September 11, 2022
Behind the scenes at locations around the world, automakers, Tier 1 suppliers and automotive startups have been running tests on autonomous cars for literally thousands of days, as they compete to achieve the coveted Level 5 fully autonomous driving capability.
Since 2010, total global investment in autonomous vehicle (AV) technologies and smart mobility is around $206 billion, in order to achieve Level 2+ (L2+). That number is expected to double to achieve every subsequent level (L3 to L5). This is clearly very serious business. Yet there is one overwhelming challenge that every player in the market faces — including DXC: how to manage the massive amounts of data generated during testing. Those who do this successfully will gain the lead in the race to Level 5.
We have the data. Now what do we do with it?
Test vehicles can create more than 200TB of raw data during an eight-hour shift. A data collection wave of 10 cars could therefore generate approximately 2PB of data in a single day (assuming one shift per day). So we have masses of rich and informative data, but how do we offload it from the test cars to the data centres once they return to the garage?
At urban testing centres, for example, network bandwidth can be easily scaled to ensure that the data reaches our data centers — located in North America, Europe and Asia (see map below) — especially if the data is collected in close physical proximity to those centers, or if our logistics service is included. But data collection often takes place far from data centres — resulting in expensive cross-border logistics services — or our customers decide to store the data in the cloud.
We currently have two main ways of transporting data back to a data centre or cloud. Both have their own strengths and weaknesses. Until advances in technology make these challenges easier to manage, here’s what we do:
Connect the car to the data centre. Test cars generate about 28TB of data in an hour. It takes 30 to 60 minutes to offload that data by sending it to the data center or local buffer over a fiber optic connection. While this is a time —consuming option, it remains viable in cases where the data gets processed in somewhat smaller increments.
In many situations the data loads are too large and the fibre connections unavailable to enable the data to be uploaded directly from the car to the data centre (e.g., at geographically remote test locations such as deserts, ice lakes and rural areas). In such cases, two other approaches are used.
a) Take/ship the media to a special station. In this scenario we remove a plug-in disk from the car and either take it or ship it to a “smart ingest station” where the data is uploaded to a central data lake. Because it only takes a couple of minutes to swap out the disks, the car remains available for testing. The downside of this option is that several sets of disks need to be available, so compared to Method 1, we are buying time by spending money.
b) Central data lake is in the cloud. This is a version of the previous option, whereby the data is uploaded from a smart ingest station to a central data lake located in the cloud. The biggest challenge with this approach is cloud connection bandwidth: the current maximum bandwidth of one connection is 100 Gbps in a standard cloud offering. Using a simple calculation over a 24-hour period,1PB could theoretically be transferred to the cloud (in practice, it is half that number). As a result, we need to establish many parallel connections to the cloud. In addition, R&D car sensors now have higher resolution (4K), thereby producing greater volumes of data – quite a challenge when network costs increase significantly together with throughput scaling.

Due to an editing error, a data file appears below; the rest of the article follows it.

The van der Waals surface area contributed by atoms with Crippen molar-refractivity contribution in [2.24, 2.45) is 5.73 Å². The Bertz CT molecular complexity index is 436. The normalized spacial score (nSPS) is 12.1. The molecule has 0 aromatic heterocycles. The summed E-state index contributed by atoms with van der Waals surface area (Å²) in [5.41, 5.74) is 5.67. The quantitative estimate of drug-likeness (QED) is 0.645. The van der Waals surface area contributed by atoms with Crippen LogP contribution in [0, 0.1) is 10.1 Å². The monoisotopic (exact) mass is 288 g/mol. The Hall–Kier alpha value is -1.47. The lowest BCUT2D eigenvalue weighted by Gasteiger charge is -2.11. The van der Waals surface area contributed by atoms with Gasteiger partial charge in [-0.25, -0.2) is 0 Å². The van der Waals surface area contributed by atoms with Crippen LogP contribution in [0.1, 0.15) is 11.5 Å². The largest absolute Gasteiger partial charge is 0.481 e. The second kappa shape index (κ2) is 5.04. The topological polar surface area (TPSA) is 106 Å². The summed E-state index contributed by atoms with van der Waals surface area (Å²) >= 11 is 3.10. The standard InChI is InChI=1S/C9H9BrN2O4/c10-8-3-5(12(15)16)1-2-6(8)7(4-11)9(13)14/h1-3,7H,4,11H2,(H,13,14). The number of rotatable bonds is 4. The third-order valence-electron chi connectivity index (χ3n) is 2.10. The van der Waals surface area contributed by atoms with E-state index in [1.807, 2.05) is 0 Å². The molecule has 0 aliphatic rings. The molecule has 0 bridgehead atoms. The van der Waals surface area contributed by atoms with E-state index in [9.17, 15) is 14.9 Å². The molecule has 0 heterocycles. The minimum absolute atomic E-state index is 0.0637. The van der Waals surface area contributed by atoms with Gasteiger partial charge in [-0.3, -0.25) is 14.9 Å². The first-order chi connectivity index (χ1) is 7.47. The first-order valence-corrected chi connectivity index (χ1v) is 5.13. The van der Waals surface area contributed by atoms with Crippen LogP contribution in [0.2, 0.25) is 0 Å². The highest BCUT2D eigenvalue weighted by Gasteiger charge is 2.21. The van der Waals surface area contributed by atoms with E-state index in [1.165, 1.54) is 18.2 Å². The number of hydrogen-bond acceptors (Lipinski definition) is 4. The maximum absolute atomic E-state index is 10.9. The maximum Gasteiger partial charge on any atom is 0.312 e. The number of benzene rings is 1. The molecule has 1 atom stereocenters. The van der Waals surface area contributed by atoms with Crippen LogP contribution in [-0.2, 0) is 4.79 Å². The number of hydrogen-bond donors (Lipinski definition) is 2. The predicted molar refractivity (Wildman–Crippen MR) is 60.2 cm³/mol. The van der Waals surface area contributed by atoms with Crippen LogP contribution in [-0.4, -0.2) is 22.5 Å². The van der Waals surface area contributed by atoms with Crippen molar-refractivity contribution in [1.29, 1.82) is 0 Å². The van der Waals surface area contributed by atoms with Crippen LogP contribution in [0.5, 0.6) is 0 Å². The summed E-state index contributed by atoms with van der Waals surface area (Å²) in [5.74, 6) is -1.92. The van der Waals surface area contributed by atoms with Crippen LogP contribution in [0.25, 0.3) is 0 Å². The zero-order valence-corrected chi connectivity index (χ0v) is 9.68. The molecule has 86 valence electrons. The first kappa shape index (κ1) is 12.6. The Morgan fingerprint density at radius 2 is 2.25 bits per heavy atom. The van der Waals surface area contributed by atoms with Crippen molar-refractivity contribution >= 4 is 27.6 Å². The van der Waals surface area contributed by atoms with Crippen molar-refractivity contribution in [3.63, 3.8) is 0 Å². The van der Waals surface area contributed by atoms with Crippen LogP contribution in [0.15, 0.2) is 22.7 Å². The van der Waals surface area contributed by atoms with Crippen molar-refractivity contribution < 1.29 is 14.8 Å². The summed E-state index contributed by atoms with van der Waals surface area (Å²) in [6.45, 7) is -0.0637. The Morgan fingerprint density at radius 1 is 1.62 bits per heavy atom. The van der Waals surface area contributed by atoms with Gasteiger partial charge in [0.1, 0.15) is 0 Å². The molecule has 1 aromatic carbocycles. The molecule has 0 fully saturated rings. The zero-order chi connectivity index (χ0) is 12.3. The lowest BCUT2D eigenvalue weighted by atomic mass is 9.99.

Future roadmaps for data ingestion
Given ongoing research and technological advances, both data ingestion methods may very quickly become outdated, as in-car computers become capable of running their own analyses and selecting necessary data. If a test car could isolate its video on, for example, at right-hand turns at a stop light, the need to send terabytes of data back to the main data centre would be alleviated, and testers could then send smaller data sets over the internet (including 5G cellular data transfer).
Another innovation would be smart data reduction, such as recording with reduced frames-per-second or reduced resolution, when nothing significant is happening. In this instance, what is considered significant would need to be defined beforehand; in other words, data transfer and the data collection programs need to be strongly connected to use cases. The data cannot therefore be collected once and reused many times for different use cases (training and testing differs for algorithms and models). Smart data reduction would then occur in the car or as part of a data upload inside a smart ingest station.
A longer-term technological advancement could be in sensor reduction or lossless data compression at the sensor level. Today’s sensors follow the rule “the higher the resolution, the better” (as well as “the greater the number and types of sensors, the better”). This approach – even if acceptable in a small number of R&D cars – cannot be implemented in millions of consumer vehicles.
And so we arrive at the challenge of sensor optimisation to reduce the cost and amount of data. Obviously, in such a task, machine learning algorithms can help, especially if neural networks algorithms are combined with quantum computing to solve a task of optimal location and direction of various sensors.
The data ingest challenges mentioned here are only the beginning of AD/ADAS data processing. Initial steps to control data quality or to extract metadata are frequently built into ingestion processes. However, the subsequent processing steps involving data quality, data catalog and data transformation at that scale usually occur in a data lake – a fascinating topic to further explore.